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Should I refinance?

Should I refinance?

Sounds like a simple enough question, but for many people it is a difficult question to answer. A refinance by definition simply means making a change to the current loan that you have. To do so, you must payout the current loan with a new loan. For example, you might want to increase the current loan amount to take equity out of your home or just increase the amortization period of the loan to lower the monthly payment or both.

When considering a refinance of your current mortgage, there are many factors to consider depending on your individual situation. One consideration is the penalty or cost to pay out the current loan and set up a new loan. The first step is to find out what penalty, if any, you will have to pay to the current lender if you pay out your mortgage early. Once you know the penalty, the benefits of the refinance need to be considered and weighed in contrast.

Reason 1

One major benefit might be overall savings in interest costs. For example, if you are paying the minimum payment on credit card or other high interest rate debt, calculate the amount of interest you will pay before paying down the debt completely. In some cases it can take up to 10 years to eliminate these debts and cost thousands of dollars in interest.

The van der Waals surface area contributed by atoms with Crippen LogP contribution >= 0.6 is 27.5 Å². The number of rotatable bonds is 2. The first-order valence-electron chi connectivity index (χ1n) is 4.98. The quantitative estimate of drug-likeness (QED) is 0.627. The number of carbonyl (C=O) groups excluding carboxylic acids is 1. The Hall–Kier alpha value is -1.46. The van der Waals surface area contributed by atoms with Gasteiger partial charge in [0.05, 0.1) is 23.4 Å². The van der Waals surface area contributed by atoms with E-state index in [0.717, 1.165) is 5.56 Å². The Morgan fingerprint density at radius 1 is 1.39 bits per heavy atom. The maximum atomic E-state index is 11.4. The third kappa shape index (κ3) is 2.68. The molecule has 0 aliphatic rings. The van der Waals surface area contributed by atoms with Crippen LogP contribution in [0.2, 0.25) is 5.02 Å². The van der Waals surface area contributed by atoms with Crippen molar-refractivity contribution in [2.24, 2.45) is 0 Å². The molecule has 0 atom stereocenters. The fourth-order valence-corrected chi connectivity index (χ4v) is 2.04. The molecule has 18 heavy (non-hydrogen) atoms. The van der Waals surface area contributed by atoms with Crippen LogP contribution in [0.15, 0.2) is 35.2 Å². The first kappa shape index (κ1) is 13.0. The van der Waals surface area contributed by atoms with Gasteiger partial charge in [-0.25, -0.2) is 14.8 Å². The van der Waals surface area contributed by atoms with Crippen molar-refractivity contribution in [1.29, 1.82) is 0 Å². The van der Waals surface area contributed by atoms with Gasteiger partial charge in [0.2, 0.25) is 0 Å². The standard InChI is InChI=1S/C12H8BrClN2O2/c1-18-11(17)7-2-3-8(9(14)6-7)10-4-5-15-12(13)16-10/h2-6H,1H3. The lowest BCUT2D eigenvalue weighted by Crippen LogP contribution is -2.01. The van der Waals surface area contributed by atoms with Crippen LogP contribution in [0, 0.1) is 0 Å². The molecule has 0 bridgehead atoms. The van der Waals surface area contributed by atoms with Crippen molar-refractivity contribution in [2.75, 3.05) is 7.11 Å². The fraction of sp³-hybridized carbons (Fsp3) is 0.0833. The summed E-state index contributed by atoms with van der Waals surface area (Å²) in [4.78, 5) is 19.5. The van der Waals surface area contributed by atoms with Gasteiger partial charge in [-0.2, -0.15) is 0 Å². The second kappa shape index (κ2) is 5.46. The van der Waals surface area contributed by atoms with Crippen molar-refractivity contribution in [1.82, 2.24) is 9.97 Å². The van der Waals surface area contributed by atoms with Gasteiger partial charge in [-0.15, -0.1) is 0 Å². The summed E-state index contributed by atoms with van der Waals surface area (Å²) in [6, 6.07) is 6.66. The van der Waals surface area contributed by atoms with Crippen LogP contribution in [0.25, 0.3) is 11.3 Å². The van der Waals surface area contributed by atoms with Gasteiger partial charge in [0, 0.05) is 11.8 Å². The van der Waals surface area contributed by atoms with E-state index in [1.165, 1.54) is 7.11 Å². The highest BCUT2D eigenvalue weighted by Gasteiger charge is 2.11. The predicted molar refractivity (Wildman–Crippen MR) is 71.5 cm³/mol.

Reason 2

Another factor to consider is overall ability to service your current debt load. If you have several required monthly payments it may make sense to consolidate into 1 loan. Consolidating debts will lower your monthly expenses and free up money for other things.

Reason 3

Even if you are not paying interest on other debts a final reason to consider a refinance of your current mortgage is future interest savings. For example, you may have 2 years remaining on your current mortgage loan at a pretty good rate but are concerned about rates at renewal time. For some people, it will make sense to negotiate a new loan for another 5 years while rates are still low. This will gain you an extra 3 years of payments at a low rate. This scenario is particularly applicable to people who are rate sensitive. For some people an increase of 2% can increase their mortgage payment to an unmanageable sum.

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